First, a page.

Finance Formulas / July 19, 2018 / Briana Leonard
The debt to total assets ratio is calculated by dividing a corporation's total liabilities by its total assets. Let's assume that a corporation has $100 million in assets, $40 million in liabilities, and $60 million in stockholders' equity. Its debt to total assets ratio will be 0.4 ($40 million of liabilities divided by $100 million of assets), or 0.4 to 1. In this example, the debt to total assets ratio tells you that 40% of the corporation's assets are financed by the creditors or debt (and therefore 60% is financed by the owners). A higher percentage indicates more leverage and more risk.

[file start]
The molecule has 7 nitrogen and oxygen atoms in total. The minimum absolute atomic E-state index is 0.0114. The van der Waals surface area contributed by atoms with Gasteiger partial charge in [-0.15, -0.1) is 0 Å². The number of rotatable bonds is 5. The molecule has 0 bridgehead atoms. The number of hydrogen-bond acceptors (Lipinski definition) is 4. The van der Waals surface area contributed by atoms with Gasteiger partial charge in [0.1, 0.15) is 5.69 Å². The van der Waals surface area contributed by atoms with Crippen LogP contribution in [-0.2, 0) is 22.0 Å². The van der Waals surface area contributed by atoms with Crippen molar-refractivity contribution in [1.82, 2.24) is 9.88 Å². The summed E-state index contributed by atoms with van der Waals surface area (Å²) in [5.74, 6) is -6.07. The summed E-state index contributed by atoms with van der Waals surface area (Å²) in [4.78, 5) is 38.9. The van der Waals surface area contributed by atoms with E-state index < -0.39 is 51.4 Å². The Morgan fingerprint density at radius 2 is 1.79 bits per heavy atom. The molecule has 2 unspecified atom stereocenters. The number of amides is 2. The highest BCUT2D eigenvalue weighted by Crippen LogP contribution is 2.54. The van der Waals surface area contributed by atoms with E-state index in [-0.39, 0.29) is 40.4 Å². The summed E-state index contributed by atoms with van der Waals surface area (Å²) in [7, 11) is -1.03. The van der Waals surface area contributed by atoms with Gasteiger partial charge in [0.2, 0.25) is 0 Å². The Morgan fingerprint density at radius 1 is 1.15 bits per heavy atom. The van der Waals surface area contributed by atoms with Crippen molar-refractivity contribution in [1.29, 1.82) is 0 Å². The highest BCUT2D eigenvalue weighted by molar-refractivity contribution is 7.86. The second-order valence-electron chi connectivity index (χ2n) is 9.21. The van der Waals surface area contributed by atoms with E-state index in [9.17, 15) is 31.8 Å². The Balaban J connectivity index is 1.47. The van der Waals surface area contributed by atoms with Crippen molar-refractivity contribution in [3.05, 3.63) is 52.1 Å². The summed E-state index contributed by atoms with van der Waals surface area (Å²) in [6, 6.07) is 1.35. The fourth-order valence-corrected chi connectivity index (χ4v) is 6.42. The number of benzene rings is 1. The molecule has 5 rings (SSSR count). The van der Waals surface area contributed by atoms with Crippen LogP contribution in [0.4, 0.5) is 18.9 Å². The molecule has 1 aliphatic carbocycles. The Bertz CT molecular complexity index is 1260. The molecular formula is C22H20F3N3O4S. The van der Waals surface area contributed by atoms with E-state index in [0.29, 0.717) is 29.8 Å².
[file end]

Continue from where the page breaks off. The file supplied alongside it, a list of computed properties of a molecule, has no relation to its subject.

When you calculate the price of a bond, you are determining the maximum price you would want to pay for the bond, based on how its coupon rate compares to the average rate most investors are currently receiving in the bond market. Due to default risk, investors may require a higher rate of return than the prevailing risk-free rate. In general, the greater the default risk on a given bond issue, the higher the required rate of return.
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